Banksy hero

banksy_hullA new Banksy artwork appeared recently in Hull – which is appropriate given that it’s currently UK City of Culture. It was stencilled on a bridge in the river which is kept permanently raised, and included a small boy wielding a giant pencil and the message ‘drawing the raised bridge’. Typical Banksy mischief, and a wonderful play on words which really made me smile.

Sadly, not everyone appreciated it. One local councillor demanded that it was ‘destroyed’ (he obviously has no idea how valuable Banksy art can be…), and shortly after that, it was completely painted over with a coat of thick white paint.

Whether those two facts are connected or not I have no idea. But one local chap saw not white but red, and rushed out to help restore the artwork to its former glory. Even better, he’s a window cleaner, so could throw in all the ladders, buckets, cloths and whatever else might be needed to scrub paint off yet more paint. In the end, plain water didn’t work and he had to resort to chemicals, and the underlying mural suffered slightly as a result. Still, as he himself said, better a faded Banksy than no Banksy at all – and now the local council have offered to protect the whole thing with a sheet of Perspex, which is good news all round.

You can read more about the story – and the Banksy hero – in the Guardian’s report here.

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Podcast!

Shure_mikrofon_55SThanks to an invitation from Eric Beetner and the nice folk at Writer Types, I have suddenly become Tech Girl.

Well, not exactly, but after much battling with software and microphones, I did manage to record two minutes of myself talking about the locations in my upcoming novel ‘Gravy Train’, which has now been included in Writer Types’ latest podcast.

You can find the podcast here – and don’t worry, it’s not just me waffling on, but includes loads of other cool stuff too including fellow debut novelists Aimee Fix and Michael Pool, plus music, plus author interviews, plus… well, head over there and you can see for yourselves!

In my case I’m talking about Birmingham’s canal network, which is a real hidden gem of the city and provides a major part of the backdrop for ‘Gravy Train’.

I’ve never done this recording/podcast stuff before, so I’m oddly proud of the result!

Broadchurch series 3 review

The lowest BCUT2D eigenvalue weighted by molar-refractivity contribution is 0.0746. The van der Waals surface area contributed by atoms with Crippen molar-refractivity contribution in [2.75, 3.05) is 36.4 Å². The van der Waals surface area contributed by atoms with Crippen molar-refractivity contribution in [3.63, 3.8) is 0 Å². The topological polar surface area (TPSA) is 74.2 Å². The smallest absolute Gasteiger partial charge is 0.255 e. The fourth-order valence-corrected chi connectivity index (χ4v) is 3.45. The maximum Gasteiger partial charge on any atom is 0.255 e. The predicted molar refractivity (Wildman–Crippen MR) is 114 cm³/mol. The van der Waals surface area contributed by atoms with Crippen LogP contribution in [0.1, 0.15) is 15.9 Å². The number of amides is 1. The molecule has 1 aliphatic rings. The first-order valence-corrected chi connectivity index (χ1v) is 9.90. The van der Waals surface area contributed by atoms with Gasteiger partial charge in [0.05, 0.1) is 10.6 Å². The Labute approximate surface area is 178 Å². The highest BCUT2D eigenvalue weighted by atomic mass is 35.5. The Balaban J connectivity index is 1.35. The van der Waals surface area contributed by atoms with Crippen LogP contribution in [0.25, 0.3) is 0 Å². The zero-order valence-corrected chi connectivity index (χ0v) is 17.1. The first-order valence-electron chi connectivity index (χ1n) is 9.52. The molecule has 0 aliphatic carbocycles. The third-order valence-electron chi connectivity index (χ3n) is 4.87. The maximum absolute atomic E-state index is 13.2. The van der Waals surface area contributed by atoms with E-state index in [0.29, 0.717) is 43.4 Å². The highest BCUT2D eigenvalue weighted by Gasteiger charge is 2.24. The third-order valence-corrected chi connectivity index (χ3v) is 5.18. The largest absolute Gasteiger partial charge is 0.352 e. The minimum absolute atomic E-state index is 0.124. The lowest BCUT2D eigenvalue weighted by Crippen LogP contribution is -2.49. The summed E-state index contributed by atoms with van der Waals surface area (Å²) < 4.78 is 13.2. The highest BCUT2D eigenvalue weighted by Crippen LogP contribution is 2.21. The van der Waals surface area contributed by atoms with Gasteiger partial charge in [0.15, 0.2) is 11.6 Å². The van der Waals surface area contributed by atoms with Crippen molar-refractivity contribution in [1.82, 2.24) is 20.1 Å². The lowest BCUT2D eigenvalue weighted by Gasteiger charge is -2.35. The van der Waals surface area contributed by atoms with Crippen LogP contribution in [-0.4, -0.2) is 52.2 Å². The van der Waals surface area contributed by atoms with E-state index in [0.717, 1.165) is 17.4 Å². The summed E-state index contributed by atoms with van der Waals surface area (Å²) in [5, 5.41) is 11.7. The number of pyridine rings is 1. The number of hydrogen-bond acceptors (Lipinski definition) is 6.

broadchurchhI suddenly realised that I’d never blogged about this. We were horribly late watching the series; we recorded the whole thing but then got involved with other programmes and didn’t catch up with it for several months. But I have to say it was worth the wait, because the series was right back to its Broadchurch-y best, with more cracking performances from David Tennant and Olivia Colman as detectives Hardy and Miller, and an intriguing and thought-provoking plot.

I’d been concerned about the main storyline which involved an unpleasant rape, but in the end I needn’t have worried. Very little if anything was shown of the assault, or even of the aftermath. It was all done by suggestion, in often surprisingly subtle ways, in a wonderfully moving performance by Julie Hesmondhalgh as victim Trish. This brought to life all too vividly the shock, numbness and humiliation caused by such a devastating life event, which I felt was far more effective than showing the attack in a more graphic way. I also liked the way Trish gradually changed from being ‘just another victim’ to being a real, human person – someone’s Mum, someone’s ex-wife, someone’s lover – with her own foibles and faults, and her own strengths.

As before there was some excellent banter between Tennant and Colman, a slightly bewildering array of suspects, all with good reasons to have carried out the assault, and a seemingly authentic look at the procedures involved in a rape case. The eight episodes passed all too quickly and I enjoyed pretty much every minute… right up until the last few  scenes.